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Wayne Cochran, Influential Soul Singer, Dead at 78

“The White Knight of Soul” penned songs like “Last Kiss,” a hit for J. Frank Wilson and the Cavaliers and Pearl Jam, and “Goin’ Back to Miami”

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Wayne Cochran, the influential singer dubbed "The White Knight of Soul" and songwriter of "Last Kiss," died November 21st at the age of 78.

NBC

Wayne Cochran, the influential singer dubbed “The White Knight of Soul” and writer of songs like “Last Kiss” and “Goin’ Back to Miami,” died November 21st in Miramar, Florida. He was 78.

Cochran’s son Christopher confirmed to the Miami Herald that the soul singer died following a battle with cancer. Cochran had resided in Florida since the mid-Eighties, when he left the music industry to become an evangelical minister in Miami.

“He was all about family,” Christopher Cochran, also a pastor, told the Miami Herald. “Over the course of his 25-year career in the music industry he employed over 300 people with different members of the band and the people at his church. He always looked after people. He ran his building like a big family.”

Known in the Sixties and Seventies for his towering platinum white pompadour, lively performances and volcanic stage presence, the Georgia-born singer penned his classic teen tragedy song “Last Kiss” at the age of 21. However, inspired by his friends and fellow Georgia singers like James Brown, Little Richard and Otis Redding – Cochran had played bass on some early Redding recordings – the crooner shifted towards blue-eyed soul and R&B as frontman of his C.C. Riders.

“I grew up with Otis and James and Little Richard, the horns and everything, I thought that was commonplace,” Cochran told Late Night With David Letterman in 1982.

“So that’s why we put together an R&B band. And I had been hanging out with them, and to me rhythm and blues was like a more intense rock… it was a little more intense than Top 40 rock, and once you ever sung it and expressed yourself, you really couldn’t just go back to Top 40 rock… So I stayed with it, and tried to learn by hanging out with my friends and the people I begin to know in the black community, learn not only the music but the roots of it. I think that was important.”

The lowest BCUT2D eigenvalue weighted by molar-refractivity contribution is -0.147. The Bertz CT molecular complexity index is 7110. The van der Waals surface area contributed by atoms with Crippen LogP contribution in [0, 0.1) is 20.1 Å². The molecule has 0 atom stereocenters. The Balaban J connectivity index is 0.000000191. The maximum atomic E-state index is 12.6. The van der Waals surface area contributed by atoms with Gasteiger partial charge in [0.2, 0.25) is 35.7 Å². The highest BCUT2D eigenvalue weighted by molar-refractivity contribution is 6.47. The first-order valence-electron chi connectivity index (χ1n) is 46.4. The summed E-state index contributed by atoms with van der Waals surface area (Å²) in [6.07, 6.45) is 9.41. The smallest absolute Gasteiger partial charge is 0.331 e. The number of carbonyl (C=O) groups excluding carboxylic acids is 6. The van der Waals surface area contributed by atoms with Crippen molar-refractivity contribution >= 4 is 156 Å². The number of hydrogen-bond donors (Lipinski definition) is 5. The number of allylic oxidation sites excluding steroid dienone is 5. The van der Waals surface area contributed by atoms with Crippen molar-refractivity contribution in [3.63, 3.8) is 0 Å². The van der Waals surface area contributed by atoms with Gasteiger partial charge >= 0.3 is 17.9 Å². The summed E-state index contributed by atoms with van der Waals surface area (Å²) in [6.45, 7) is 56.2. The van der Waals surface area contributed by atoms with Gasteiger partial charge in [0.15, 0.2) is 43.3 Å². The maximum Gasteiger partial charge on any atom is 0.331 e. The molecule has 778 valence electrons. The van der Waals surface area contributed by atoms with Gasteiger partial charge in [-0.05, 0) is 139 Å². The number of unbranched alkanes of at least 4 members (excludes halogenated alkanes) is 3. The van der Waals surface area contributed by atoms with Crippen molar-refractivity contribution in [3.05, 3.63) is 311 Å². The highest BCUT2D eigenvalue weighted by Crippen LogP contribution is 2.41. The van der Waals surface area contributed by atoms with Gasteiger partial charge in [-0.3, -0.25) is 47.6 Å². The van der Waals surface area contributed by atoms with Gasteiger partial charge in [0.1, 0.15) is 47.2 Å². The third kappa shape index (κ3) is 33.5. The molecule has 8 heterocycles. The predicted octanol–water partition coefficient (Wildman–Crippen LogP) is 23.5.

While Cochran himself didn’t score many hits, his music would later impact the charts in the hands of other artists. “Last Kiss” largely went unnoticed when Cochran recorded his version in 1961, but a pair of covers – recorded nearly three decades apart – both climbed to Number Two on the Billboard Hot 100. J. Frank Wilson and the Cavaliers’ version of “Last Kiss” sold over one million copies to peak at Number Two in 1964.

Thirty-four years later, Pearl Jam’s rendition – recorded as a 1998 Christmas single for the band’s Ten Club – became charts-wise the biggest hit of the band’s Rock Hall career. Cochran would later influence artists ranging from Rod Stewart to the Blues Brothers, who covered “Goin’ Back to Miami” in 1980.

Cochran is also credited with discovering legendary jazz bassist Jaco Pastorius, who got his start by playing bass for the C.C. Riders as a teenager after auditioning for Cochran. Pastorius would soon go on to perform alongside Joni Mitchell, Pat Metheny and the Weather Report.

Reflecting on his music and unique look, Cochran told Letterman in 1982, “What I did was naively sit in front of my house… listen to the radio in my daddy’s car all night every night, and imagine what was happening at the Metropole [jazz venue] in New York, ’cause I figured one day I was gonna try to get there. So what I did then was put together a band doing what I thought I would have seen if I walked into the Metropole. Only when I got there, I found out there ain’t nobody doing it. So from stupidity, I created.”

In This Article: Obituary

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